The Stanford Prison Experiment

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The Stanford Prison Experiment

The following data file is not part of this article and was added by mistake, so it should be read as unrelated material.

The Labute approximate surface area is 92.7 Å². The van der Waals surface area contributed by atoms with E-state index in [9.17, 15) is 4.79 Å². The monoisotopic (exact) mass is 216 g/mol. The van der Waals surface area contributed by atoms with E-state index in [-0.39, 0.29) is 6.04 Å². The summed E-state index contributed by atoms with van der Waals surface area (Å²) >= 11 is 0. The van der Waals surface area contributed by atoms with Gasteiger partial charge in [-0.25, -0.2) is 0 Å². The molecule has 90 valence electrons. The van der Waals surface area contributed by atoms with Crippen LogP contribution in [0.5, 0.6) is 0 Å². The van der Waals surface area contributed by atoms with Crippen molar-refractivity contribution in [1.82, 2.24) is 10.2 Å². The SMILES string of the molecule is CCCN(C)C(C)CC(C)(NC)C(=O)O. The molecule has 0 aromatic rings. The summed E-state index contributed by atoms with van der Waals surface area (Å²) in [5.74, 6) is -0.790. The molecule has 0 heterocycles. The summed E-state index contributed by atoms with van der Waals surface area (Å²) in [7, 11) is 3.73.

The stanford prison experiment is one of the infamous experiments conducted in the history of psychology. The experiment was conducted at Stanford University in August, 1971 by a team of researchers led by psychology professor Philip Zimbardo. The basic premise was to find out and determine what happens when you put good people in an evil place? Does humanity win over evil, or does evil triumph? Does the system that we inhabit and are a part of start to control our behaviour or our inner morality and values continue to direct it? It was a study of the psychological effects of becoming a prisoner or a prison guard. To carry out this experiment, a subterranean jail was set up in the psychology department building. Adverts were placed in local newspapers offering $15 per day for participants in this program. Of the 75 responses, the 24 male subjects judged to be most mentally and emotionally stable were selected. Those 24 were then divided into two groups randomly, of 12 prisoners and 12 guards. The group selected to be the guards were outfitted in ‘military-style’ intimidating uniforms. They were also equipped with wooden batons and mirrored shades, to prevent eye-contact and make the guards appear less human. The researchers held an orientation session for guards the day before the experiment, during which they instructed them not to physically harm the prisoners. In the footage of the study, Zimbardo can be seen talking to the guards: "You can create in the prisoners feelings of boredom, a sense of fear to some degree, you can create a notion of arbitrariness that their life is totally controlled by us, by the system, you, me, and they'll have no privacy... We're going to take away their individuality in various ways. In general what all this leads to is a sense of powerlessness. That is, in this situation we'll have all the power and they'll have none." The prisoners were instructed to wait at home "to be called" for the start of...
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